MM’s husband had a home with traditions that were very new in their society. He liked the togetherness that these traditions gave them. And he felt it was his role to step in when it came to his family. And teach his mother to respect his ways.

And later, like she did with many of the changes he’d made, MM’s MIL embraced these new ways. And made them her own.

You must remember that she was a forward thinking woman for her time. And that many customs were for her, just habits that served no real purpose. Habits that she wasn’t invested in for any other goal.

And she saw too, that embracing change brought her much love. And a kind of happiness that is not the norm for an elderly Indian woman who has a married son – the love both for, and from a daughter-in-law. A love that she knows and experiences, because she knew how to bring up a caring son.


I invite you to read all chapters of Exploring Patriarchy and walk with Microwave Madam as she explores the impact of patriarchy on her life and on society. And looks for solutions.

Published by Anitaelise

Anitaelise teaches piano lessons at Anitaelise Piano Studio and writes poetry and essays at The Relaxed Housekeeper. The blogs - therelaxedhousekeeper.com and anitaelise.com are written and owned by her and published in accordance with the copyright notice at the footer of each blog.

8 thoughts on “Life Second-Class – The Mother-in-Law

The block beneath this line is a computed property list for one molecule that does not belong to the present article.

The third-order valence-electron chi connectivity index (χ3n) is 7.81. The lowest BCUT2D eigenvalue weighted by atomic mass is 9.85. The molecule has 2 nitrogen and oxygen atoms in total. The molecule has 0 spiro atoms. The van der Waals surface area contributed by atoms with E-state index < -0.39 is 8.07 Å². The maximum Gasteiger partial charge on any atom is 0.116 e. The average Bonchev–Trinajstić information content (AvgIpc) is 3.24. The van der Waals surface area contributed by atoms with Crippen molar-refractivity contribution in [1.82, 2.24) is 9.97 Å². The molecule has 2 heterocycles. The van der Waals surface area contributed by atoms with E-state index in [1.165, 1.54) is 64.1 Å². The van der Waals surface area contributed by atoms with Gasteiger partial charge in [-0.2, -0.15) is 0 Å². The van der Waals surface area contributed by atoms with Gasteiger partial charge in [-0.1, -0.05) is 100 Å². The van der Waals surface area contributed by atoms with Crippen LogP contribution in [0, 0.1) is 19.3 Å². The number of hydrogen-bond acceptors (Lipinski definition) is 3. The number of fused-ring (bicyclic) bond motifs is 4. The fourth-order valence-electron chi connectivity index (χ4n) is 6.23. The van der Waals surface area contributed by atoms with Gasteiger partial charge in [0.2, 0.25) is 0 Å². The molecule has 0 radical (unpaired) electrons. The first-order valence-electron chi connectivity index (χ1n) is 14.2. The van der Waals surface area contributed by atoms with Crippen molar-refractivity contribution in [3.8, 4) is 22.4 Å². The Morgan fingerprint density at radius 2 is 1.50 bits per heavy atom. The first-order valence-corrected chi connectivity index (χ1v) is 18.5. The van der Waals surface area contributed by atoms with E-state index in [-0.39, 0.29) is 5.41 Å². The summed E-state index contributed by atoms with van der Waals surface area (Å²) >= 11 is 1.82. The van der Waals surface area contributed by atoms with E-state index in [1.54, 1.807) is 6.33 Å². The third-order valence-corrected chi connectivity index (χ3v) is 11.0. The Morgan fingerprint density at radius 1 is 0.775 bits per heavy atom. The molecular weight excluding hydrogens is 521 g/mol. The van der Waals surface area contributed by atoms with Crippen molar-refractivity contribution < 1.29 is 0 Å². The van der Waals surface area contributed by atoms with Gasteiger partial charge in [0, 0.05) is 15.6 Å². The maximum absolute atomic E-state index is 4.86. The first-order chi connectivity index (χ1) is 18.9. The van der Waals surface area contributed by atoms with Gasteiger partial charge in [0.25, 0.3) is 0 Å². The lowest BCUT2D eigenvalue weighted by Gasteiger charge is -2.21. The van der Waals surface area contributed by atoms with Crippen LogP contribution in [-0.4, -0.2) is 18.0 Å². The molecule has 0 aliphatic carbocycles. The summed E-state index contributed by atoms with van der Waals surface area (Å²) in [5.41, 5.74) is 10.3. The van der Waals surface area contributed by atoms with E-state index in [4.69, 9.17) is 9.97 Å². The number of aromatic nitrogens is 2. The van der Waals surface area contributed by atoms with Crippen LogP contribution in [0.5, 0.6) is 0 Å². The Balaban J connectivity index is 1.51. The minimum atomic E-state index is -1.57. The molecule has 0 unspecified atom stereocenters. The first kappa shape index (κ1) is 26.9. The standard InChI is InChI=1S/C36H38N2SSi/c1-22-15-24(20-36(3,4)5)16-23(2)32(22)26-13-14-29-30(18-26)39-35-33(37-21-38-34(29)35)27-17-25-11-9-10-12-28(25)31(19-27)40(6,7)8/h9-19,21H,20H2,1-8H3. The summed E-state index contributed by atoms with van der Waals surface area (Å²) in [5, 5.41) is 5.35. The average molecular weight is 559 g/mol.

1. Loved this Anita ❤

    Best Regards/ Mittra

    On Thu, 23 Dec 2021 at 10:50, the relaxed housekeeper wrote:

    > Anitaelise posted: ” Exploring Patriarchy – Chapter 22 MM loved her > mother-in-law (referred to later as MM’s MIL) for many reasons I’ve > mentioned before in Exploring Patriarchy Chapter 3 – Equality at Home | A > Wonderful Woman. A separation of living spaces goes a lo” >

    Liked by 1 person

  2. Love love this!!! Such a pleasant change from regular Indian households.
    I wrote a post not long ago about how it totally annoys me that in Indian households the women set the table and serve and then join the men to eat. It’s such a weird tradition.

    Liked by 1 person

    1. Thanks do much Happy Panda, yes it is a weird tradition and I think it comes from control issues. Indian TV and cinema portrays problems with no solutions very often.

      I hope this set of posts on patriarchy reveals the knowledge of men and women who have broken barriers in other to bring happiness to all and found better ways to live.

      This topic is important to me, so thanks again for commenting.

      Like

  3. My mother lived with my sister and her husband (he was orphaned at the age of 5 and raised by his older sister). She became like the mother he never had. It is extra nice when the husband loves his wife and extends that to her mother to the point of even cooking for her and taking her to doctor appointments! My sister is blessed…

    Liked by 1 person

    1. Yes she is!! That is so nice, have seen that with sons-in-law here too.

      With daughters-in-law I have only seen caring with strings and a very high balance of reciprocation, but thats also because many families here have women doing the bulk of elder care.

      Like

    1. Yes she is 🙂 There’s a skill to creating conditions that push change and MM seems to have that skill. Her family is lucky because chickens always come home to roost and the God’s always have a way of showing us the truth about who we are.

      Liked by 1 person